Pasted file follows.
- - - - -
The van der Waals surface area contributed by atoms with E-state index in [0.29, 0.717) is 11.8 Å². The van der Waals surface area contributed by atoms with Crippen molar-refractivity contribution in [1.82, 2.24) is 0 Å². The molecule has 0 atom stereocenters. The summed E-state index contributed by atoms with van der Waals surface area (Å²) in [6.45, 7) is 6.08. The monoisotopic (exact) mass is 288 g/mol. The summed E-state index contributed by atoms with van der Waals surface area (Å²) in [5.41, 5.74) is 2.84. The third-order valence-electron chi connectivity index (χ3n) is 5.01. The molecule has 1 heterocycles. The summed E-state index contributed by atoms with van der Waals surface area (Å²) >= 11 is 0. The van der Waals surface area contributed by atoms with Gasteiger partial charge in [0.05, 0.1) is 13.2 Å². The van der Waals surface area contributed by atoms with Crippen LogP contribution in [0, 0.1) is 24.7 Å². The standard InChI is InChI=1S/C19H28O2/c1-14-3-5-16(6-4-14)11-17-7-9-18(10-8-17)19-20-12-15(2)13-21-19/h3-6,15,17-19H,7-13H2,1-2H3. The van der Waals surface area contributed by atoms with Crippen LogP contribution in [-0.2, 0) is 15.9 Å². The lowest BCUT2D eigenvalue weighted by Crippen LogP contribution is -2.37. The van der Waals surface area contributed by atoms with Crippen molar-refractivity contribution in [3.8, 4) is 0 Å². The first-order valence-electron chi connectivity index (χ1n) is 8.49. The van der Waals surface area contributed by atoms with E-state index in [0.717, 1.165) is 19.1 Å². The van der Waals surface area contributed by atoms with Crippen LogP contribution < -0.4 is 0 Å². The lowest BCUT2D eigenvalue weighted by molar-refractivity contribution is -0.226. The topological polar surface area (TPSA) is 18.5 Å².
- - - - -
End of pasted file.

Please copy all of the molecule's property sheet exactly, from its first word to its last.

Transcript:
The van der Waals surface area contributed by atoms with E-state index in [0.29, 0.717) is 11.8 Å². The van der Waals surface area contributed by atoms with Crippen molar-refractivity contribution in [1.82, 2.24) is 0 Å². The molecule has 0 atom stereocenters. The summed E-state index contributed by atoms with van der Waals surface area (Å²) in [6.45, 7) is 6.08. The monoisotopic (exact) mass is 288 g/mol. The summed E-state index contributed by atoms with van der Waals surface area (Å²) in [5.41, 5.74) is 2.84. The third-order valence-electron chi connectivity index (χ3n) is 5.01. The molecule has 1 heterocycles. The summed E-state index contributed by atoms with van der Waals surface area (Å²) >= 11 is 0. The van der Waals surface area contributed by atoms with Gasteiger partial charge in [0.05, 0.1) is 13.2 Å². The van der Waals surface area contributed by atoms with Crippen LogP contribution in [0, 0.1) is 24.7 Å². The standard InChI is InChI=1S/C19H28O2/c1-14-3-5-16(6-4-14)11-17-7-9-18(10-8-17)19-20-12-15(2)13-21-19/h3-6,15,17-19H,7-13H2,1-2H3. The van der Waals surface area contributed by atoms with Crippen LogP contribution in [-0.2, 0) is 15.9 Å². The lowest BCUT2D eigenvalue weighted by Crippen LogP contribution is -2.37. The van der Waals surface area contributed by atoms with Crippen molar-refractivity contribution in [3.8, 4) is 0 Å². The first-order valence-electron chi connectivity index (χ1n) is 8.49. The van der Waals surface area contributed by atoms with E-state index in [0.717, 1.165) is 19.1 Å². The van der Waals surface area contributed by atoms with Crippen LogP contribution < -0.4 is 0 Å². The lowest BCUT2D eigenvalue weighted by molar-refractivity contribution is -0.226. The topological polar surface area (TPSA) is 18.5 Å².